Informed Consent Form Challenges for Genetic Research in Jordan
Received 28 December 2019
Accepted for publication 13 February 2020
Published 5 March 2020 Volume 2020:13 Pages 235—239
Checked for plagiarism Yes
Review by Single anonymous peer review
Peer reviewer comments 3
Editor who approved publication: Dr Scott Fraser
Almuthanna K Alkaraki,1 Omar F Khabour,2 Karem H Alzoubi,3 Lina MK Al-Ebbini,4 Zaid Altaany5
1Department of Biological Sciences, Faculty of Science, Yarmouk University, Irbid 21163, Jordan; 2Department of Medical Laboratory Sciences, Faculty of Applied Medical Sciences, Jordan University of Science and Technology, Irbid 22110, Jordan; 3Department of Clinical Pharmacy, Faculty of Pharmacy, Jordan University of Science and Technology, Irbid 22110, Jordan; 4Department of Biomedical Systems and Informatics Engineering, Hijjawi for Engineering Technology, Yarmouk University, Irbid 21163, Jordan; 5Department of Basic Medical Sciences, Faculty of Medicine, Yarmouk University, Irbid 21163, Jordan
Correspondence: Almuthanna K Alkaraki
Department of Biological Sciences, Faculty of Science, Yarmouk University, Irbid 21163, Jordan
Tel +962 2 72 11111 ext. 2833
Background: Informed consent is an obligatory requirement for research engaging human subjects. Informed consent form (ICF) should be provided for human subjects to confirm their willingness for voluntary participation in a study. Ethical and legal obligations necessitate the presence of informed consent essential items to be built into the ICF.
Objective: To evaluate the content of ICFs obtained from different genetic studies accomplished in Jordan and their adherence to ethical guidelines proposed by the International Conference on Harmonization—Good Clinical Practice (ICHGCP).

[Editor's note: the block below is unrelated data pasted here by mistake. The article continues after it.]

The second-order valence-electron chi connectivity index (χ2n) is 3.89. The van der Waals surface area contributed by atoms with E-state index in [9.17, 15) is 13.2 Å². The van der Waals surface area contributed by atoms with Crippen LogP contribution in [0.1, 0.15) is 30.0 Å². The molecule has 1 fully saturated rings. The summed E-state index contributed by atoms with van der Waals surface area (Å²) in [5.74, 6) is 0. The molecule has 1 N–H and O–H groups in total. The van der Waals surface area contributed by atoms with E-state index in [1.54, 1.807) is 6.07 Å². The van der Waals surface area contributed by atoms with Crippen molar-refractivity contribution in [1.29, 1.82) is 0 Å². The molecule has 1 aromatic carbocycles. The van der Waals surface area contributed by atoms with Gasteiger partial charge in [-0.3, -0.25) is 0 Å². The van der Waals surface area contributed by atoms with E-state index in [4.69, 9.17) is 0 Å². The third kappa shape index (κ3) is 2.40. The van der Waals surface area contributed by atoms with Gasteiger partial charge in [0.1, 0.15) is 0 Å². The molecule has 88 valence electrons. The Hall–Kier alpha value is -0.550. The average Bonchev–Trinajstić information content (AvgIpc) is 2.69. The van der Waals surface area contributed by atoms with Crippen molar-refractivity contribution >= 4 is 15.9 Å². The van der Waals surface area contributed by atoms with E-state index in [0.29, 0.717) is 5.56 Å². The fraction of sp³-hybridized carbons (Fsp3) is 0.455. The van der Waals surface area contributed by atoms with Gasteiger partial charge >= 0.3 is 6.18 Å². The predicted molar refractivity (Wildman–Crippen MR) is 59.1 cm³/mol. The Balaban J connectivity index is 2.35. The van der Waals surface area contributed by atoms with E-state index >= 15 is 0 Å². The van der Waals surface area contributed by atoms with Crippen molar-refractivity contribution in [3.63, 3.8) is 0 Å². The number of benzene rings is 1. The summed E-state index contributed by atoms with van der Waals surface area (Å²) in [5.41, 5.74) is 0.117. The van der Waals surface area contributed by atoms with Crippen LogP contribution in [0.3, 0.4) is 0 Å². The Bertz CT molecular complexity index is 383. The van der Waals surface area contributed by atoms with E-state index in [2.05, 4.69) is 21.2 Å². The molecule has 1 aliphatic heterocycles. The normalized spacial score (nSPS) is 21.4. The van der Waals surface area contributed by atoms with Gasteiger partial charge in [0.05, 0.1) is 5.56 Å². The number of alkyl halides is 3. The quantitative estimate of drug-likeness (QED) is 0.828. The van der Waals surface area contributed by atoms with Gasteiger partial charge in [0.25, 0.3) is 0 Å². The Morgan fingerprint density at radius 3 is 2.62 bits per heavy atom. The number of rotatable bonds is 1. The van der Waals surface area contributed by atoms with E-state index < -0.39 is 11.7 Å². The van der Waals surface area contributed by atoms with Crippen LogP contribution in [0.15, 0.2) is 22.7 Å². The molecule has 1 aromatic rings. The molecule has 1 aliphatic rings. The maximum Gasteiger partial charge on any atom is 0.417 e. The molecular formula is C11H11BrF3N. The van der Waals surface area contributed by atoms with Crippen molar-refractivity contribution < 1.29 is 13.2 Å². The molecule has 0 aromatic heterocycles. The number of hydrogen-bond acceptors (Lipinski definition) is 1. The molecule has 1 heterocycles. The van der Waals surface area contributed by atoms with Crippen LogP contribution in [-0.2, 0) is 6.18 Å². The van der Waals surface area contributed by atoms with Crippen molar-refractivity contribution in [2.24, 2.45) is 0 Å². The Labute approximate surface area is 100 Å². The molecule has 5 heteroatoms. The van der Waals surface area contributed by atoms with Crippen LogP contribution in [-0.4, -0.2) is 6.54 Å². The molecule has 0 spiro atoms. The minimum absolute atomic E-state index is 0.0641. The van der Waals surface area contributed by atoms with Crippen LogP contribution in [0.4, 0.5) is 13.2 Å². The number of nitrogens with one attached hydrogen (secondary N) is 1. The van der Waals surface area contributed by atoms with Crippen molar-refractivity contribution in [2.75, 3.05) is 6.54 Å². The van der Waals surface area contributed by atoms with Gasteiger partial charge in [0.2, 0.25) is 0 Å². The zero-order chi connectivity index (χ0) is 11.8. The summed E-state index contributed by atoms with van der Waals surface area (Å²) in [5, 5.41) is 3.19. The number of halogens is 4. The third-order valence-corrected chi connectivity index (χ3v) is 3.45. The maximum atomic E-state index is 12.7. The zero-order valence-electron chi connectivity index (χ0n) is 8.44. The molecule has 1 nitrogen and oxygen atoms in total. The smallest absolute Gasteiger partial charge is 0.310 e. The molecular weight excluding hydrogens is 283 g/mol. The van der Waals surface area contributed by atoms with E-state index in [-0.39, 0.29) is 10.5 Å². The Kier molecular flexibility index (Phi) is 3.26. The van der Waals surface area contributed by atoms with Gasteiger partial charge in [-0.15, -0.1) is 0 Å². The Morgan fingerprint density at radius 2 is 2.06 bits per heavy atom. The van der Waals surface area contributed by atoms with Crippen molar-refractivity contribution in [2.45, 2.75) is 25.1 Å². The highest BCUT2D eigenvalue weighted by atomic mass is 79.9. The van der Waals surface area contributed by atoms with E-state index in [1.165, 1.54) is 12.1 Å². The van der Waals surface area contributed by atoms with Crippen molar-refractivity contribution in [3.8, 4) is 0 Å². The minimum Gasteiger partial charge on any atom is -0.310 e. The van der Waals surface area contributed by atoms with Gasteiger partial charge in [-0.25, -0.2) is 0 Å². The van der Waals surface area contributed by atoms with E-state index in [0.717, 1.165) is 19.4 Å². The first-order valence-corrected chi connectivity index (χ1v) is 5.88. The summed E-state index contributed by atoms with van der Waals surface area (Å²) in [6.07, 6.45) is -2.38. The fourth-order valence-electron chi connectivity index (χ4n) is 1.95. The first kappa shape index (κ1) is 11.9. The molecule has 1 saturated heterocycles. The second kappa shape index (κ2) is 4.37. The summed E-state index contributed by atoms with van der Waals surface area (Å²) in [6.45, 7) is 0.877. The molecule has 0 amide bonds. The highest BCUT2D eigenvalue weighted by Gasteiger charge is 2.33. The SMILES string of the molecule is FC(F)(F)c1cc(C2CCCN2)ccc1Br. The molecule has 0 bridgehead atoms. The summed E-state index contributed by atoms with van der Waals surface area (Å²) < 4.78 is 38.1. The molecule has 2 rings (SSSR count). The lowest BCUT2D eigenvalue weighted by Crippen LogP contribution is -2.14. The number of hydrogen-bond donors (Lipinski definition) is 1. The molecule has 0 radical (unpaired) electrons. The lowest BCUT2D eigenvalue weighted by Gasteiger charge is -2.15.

Methods and Measures: A total of 44 ICFs obtained from master theses and grant proposals at two major universities in Jordan were analyzed according to the good clinical practice criteria proposed by ICHGCP. ICFs were scored for the presence or absence of ICF main items/categories.
Results: Results show inadequate information present in the examined ICFs. The highest information score was 17 out of 20, while the lowest score was one out of 20. The average score for all studied ICFs was 6.18± 3.65. Among essential items/categories that were absent from the majority of studied ICFs were a statement about voluntary participation, confidentiality of data, compensation to study participants, risk/benefits of the study, and researchers’ contact information.
Conclusion: The ICFs were missing a number of required items. This could reflect inadequate knowledge about minimal informed consent requirements among Jordanian investigators highlighting the need for research ethical training in the country.
Keywords: informed consent form, challenges, genetic research, Jordan
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